In the cloud forest at 1200 to 1600 meters above sea level, Reserva Biologica Bosque Nuboso Monteverde represents the wide ranging biodiversity of Costa Rica. Within the misty forest there are hundreds of species of mammals, reptiles, insects, birds and plants. Just one example, of the 56 species of humming birds found throughout Latin America, 28 of them are represented here. We’ve spent a week here and some portion of every day is shrouded in clouds, often with some rain showers and sometimes there’s some thunder and lightening to go along. We stayed in the nearby village of Santa Elena at a super comfy placed called Pension Santa Elena. It’s owned by a brother and sister team from Austin, Texas. The town is quite small but has quite a bit of traffic with arriving and departing travelers and those going to or coming from day trips to different parts of the surrounding area. Continue reading
Liberia serves primarily as the gateway to the Nicoya Peninsula (photos). It’s not a very big town but Costa Rica made the investment to build an international airport on the west side of Liberia along the road that leads to Nicoya. The Pacific side of the peninsula is lined with beautiful beaches, many with very good surfing opportunities. Playa Del Coco, a popular beach destination, is only about 30km from Liberia.
We spent 3 nights in Liberia getting our bearings and planning our next moves in Costa Rica. We stayed at a small but pleasant Hostel that is conveniently located near the bus station, the mercado and a supermarket, Maxi Bodega, which I believe is part of the Walmart empire. Our hosts, two young men, one a native of Costa Rica (Jesus), the other a transplant from Indianapolis (Shawn), made us feel very welcome and comfortable. Jesus is an artist and some of his paintings are hanging in the rooms of the hostel. The day after our arrival, they were heading to Playa del Coco for a half day to enjoy the beach and invited us to go along so that we could check it out and see if we wanted to spend a few days there. While there, we checked out some of the accommodations and booked a room for a subsequent visit. Continue reading
We were ready to leave San Juan del Sur and move on to Costa Rica. We boarded a bus in SJDS headed for Rivas, although we weren’t going all the way to Rivas. We asked to be dropped at La Virgen, which is simply the intersection where the road to SJDS meets the Panamericana Highway. From there we would flag down pretty much any southbound bus that would get us to the border city of Penas Blancas.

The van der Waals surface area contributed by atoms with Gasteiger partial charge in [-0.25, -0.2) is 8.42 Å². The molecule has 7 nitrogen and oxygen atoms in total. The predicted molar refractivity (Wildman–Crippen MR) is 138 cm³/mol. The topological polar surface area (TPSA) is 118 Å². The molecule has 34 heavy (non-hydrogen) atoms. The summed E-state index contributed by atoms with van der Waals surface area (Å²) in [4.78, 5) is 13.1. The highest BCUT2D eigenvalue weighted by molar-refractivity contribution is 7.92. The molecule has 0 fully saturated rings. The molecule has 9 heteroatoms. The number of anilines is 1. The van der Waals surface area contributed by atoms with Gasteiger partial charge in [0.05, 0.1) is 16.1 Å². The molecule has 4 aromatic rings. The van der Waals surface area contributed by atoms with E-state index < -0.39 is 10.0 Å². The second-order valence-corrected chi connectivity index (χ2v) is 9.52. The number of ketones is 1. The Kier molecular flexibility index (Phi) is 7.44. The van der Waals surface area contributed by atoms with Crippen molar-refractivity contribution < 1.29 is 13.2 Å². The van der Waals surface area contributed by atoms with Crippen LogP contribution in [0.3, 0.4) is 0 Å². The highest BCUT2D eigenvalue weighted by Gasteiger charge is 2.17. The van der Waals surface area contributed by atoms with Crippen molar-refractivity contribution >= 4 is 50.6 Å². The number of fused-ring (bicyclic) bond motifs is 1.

After waiting for a few minutes on the side of the road, a “collectivo” taxi stopped that had 2 seats available. These taxis will collect passengers until they have a full load and give everybody a break by sharing the fare. He offered to get us to the border for a little less than $5.00 so we took it. Penas Blancas seems to exist only to serve the “needs” of those crossing the border with Costa Rica. It’s more than a tad seedy, very busy and confusing. When we exited the taxi, we were immediately handed 2 immigration forms and asked to pay $1 each which I think is a fee levied by Penas Blancas. We then had to clear a checkpoint where our passport and immigration form were glanced at and asked to pay another $1 each for exit from Nicaragua. As an aside, I would also mention that there were long lines of semi-trucks with trailers waiting on both sides of the border. Apparently, the process for them to clear is quite time consuming.
From Ometepe, our next stop was San Juan del Sur (Photos), a beach town on the southern Pacific coast of Nicaragua. This part of Nicaragua is only about 25 or 30km wide between the western shore of Lake Nicaragua and the Pacific coast. Once we arrived back in San Jorge on the ferry from Ometepe, we needed to get a taxi for the short ride to Rivas to hop a bus to San Juan del Sur (SJDS). Naturally, the taxi drivers began telling us how much better it would be if we would only allow them to drive us directly to SJDS rather than wait for that crowded, slow bus. It was only noon and we were in no hurry so we kept telling them that we would wait for the bus. One particularly persistent taxi driver kept following us and lowering his price. I think he needed to return to SJDS and was just hoping to get someone to cover his gas cost. When he got to $3 each for us we said, “Esta bien. Vamos.” (He did try to give himself a bonus when we arrived by fudging the exchange rate. I was paying with Cordobas and he was calculating the exchange at about 26.5 vs 22.5. Hey, a deal’s a deal.)
We explained how we got to the island and a little about Finca El Porvenir. In addition to the natural beauty of this island, there are petraglyphs located around various parts of the island but many are in the area of El Porvenir. These stone carvings depicting humans, animals, birds and other geometrics shapes are courtesy of the Chorotega settlement dating back to around 300 B.C. Here are some samples along with some other photos. To locate on the map where we stayed, if you see the road crossing the isthmus right along the coast, take a right at Santa Cruz and El Porvenir is about 1.5km along that road.
El Porvenir is also the primary point at which to begin a hike up the Maderas volcano. We were able to join a group that was setting out to hike to the top. The group consisted of a local guide, 2 ladies from Germany and 1 lady from Holland. Valerie and I weren’t prepared to hike to the top (about 5,000 feet elevation gain, we hadn’t prepared lunch and perhaps not quite fit enough) but the guide agreed to have us join them to the viewpoint, which is about halfway up. He said that he could have someone bring us back down to El Porvenir. The hike to the top is generally an 8 hour round trip. To the viewpoint is a 3 to 4 hour round trip.